Earlier this week, a child riding an electronic scooter was hit by a car and killed in the neighborhood next to ours. We pass through the intersection where it happened every day we ride our bikes to school. While this is not the opening note I usually strike in these monthly updates, it’s been on my mind, and it felt like what I needed to write about today.
First, a reminder: statistics show that the risk of a fatality when a car collides with a pedestrian is 5% when traveling 20 miles per hour. It increases to 45% at 30 miles per hour, and 85% at 40 miles per hour. This was a sobering, but helpful, reminder to me, and I’ve committed to driving at 20 mph through neighborhoods from now on.
Second, a reminder: change is possible. I was disheartened by those in our neighborhood Facebook group responding to statistics like the one above and pleas for drivers to slow down with comments like “they’ll fall on deaf ears” or “they won’t make a difference.” Sure, not everyone is going to be moved to action by a statistic, a Facebook post, or even a tragic accident – but some people will be. People change every. single. day. Change is possible. We must believe that.
Finally, a reminder: life is full of risks. In the first few hours of this close-to-home news, I struggled to know what to do with it. Surely an event as terrible as this would require something of me – some change in our behavior, some mitigation of risk, some further action that would keep my family safer. The hard truth is, though, we already wear our helmets. We already stop at stop signs. We already look for oncoming traffic.
So yes, I can and will drive even more slowly where I know children might dart out into the road. But we’ll also continue to play outside, and go for walks, and bike to school, and slowly but steadily allow our children more and more freedom – even when it scares me.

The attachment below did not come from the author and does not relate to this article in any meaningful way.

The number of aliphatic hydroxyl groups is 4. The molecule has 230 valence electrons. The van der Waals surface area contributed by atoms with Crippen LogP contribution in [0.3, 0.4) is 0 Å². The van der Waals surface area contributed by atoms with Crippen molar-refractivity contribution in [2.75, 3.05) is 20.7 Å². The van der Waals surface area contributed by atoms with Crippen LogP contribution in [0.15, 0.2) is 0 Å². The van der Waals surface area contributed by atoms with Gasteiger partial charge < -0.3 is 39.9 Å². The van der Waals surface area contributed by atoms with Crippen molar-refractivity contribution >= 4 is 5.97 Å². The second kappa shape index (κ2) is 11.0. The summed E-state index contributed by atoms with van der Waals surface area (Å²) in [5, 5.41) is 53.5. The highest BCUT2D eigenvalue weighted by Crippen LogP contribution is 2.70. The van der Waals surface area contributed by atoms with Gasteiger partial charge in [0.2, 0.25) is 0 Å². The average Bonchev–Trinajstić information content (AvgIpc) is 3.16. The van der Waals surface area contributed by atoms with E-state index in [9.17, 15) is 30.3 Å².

And with that, let’s wade together into the both/and. Here’s what’s ahead in June and a few other lighter things…
Our beautiful backyard hydrangeas! They have a tough time in the heat of summer, so this is their time to shine.
On my calendar:
— My friend and I are hopping back on our bikes to ride the complete American Tobacco Trail! We finished 30 miles in April due to a rain delay. Here’s hoping the last fifteen aren’t too tough…
— June’s last day of school. She and I are currently scheming decorations for our official dinner party.
— A backyard Jess Ray concert. If you’ve never listened to her music, do yourself a favor.
What I’m loving right now:
— We are somewhat far away from having a middle schooler, but this piece by Ashlee Gadd is a heart wrecker regardless. Read at your own risk. (Her writing is just so lovely.)
— I tried out Jen’s playlist at the last Articles Club and it was so enjoyed that a few ladies asked about it – yet it also faded beautifully into the background. A perfect dinner party mix!
— You know how when you make an Amazon return at Kohl’s they give you a coupon? Well, they sucked me in on my last visit and I ended up purchasing this dress. I think the silhouette and embroidery are so lovely!
As a reminder, you can find allll the things I’ve loved over the last few years neatly organized right here!
What I read in May: